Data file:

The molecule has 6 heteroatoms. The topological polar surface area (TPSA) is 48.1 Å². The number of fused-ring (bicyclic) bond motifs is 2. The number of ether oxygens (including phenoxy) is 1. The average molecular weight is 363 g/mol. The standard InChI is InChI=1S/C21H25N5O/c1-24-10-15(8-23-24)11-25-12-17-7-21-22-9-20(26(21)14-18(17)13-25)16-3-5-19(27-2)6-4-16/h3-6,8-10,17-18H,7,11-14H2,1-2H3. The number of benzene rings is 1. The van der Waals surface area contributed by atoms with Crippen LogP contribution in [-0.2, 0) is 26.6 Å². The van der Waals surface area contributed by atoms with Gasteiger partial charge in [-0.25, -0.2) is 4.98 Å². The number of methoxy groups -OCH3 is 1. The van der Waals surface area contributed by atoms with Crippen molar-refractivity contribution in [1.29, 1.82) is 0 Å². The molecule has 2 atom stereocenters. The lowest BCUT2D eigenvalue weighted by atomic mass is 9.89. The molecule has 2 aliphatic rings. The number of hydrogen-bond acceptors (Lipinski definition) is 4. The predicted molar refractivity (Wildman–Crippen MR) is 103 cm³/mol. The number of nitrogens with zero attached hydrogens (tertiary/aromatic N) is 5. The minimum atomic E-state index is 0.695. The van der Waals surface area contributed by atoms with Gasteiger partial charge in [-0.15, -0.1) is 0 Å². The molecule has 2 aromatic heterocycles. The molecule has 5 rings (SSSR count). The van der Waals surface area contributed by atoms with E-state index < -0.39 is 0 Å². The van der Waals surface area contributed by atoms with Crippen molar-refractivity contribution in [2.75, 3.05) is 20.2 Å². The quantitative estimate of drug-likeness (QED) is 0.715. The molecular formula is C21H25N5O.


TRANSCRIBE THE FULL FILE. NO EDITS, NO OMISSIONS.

The molecule has 6 heteroatoms. The topological polar surface area (TPSA) is 48.1 Å². The number of fused-ring (bicyclic) bond motifs is 2. The number of ether oxygens (including phenoxy) is 1. The average molecular weight is 363 g/mol. The standard InChI is InChI=1S/C21H25N5O/c1-24-10-15(8-23-24)11-25-12-17-7-21-22-9-20(26(21)14-18(17)13-25)16-3-5-19(27-2)6-4-16/h3-6,8-10,17-18H,7,11-14H2,1-2H3. The number of benzene rings is 1. The van der Waals surface area contributed by atoms with Crippen LogP contribution in [-0.2, 0) is 26.6 Å². The van der Waals surface area contributed by atoms with Gasteiger partial charge in [-0.25, -0.2) is 4.98 Å². The number of methoxy groups -OCH3 is 1. The van der Waals surface area contributed by atoms with Crippen molar-refractivity contribution in [1.29, 1.82) is 0 Å². The molecule has 2 atom stereocenters. The lowest BCUT2D eigenvalue weighted by atomic mass is 9.89. The molecule has 2 aliphatic rings. The number of hydrogen-bond acceptors (Lipinski definition) is 4. The predicted molar refractivity (Wildman–Crippen MR) is 103 cm³/mol. The number of nitrogens with zero attached hydrogens (tertiary/aromatic N) is 5. The minimum atomic E-state index is 0.695. The van der Waals surface area contributed by atoms with Gasteiger partial charge in [-0.15, -0.1) is 0 Å². The molecule has 2 aromatic heterocycles. The molecule has 5 rings (SSSR count). The van der Waals surface area contributed by atoms with E-state index < -0.39 is 0 Å². The van der Waals surface area contributed by atoms with Crippen molar-refractivity contribution in [2.75, 3.05) is 20.2 Å². The quantitative estimate of drug-likeness (QED) is 0.715. The molecular formula is C21H25N5O.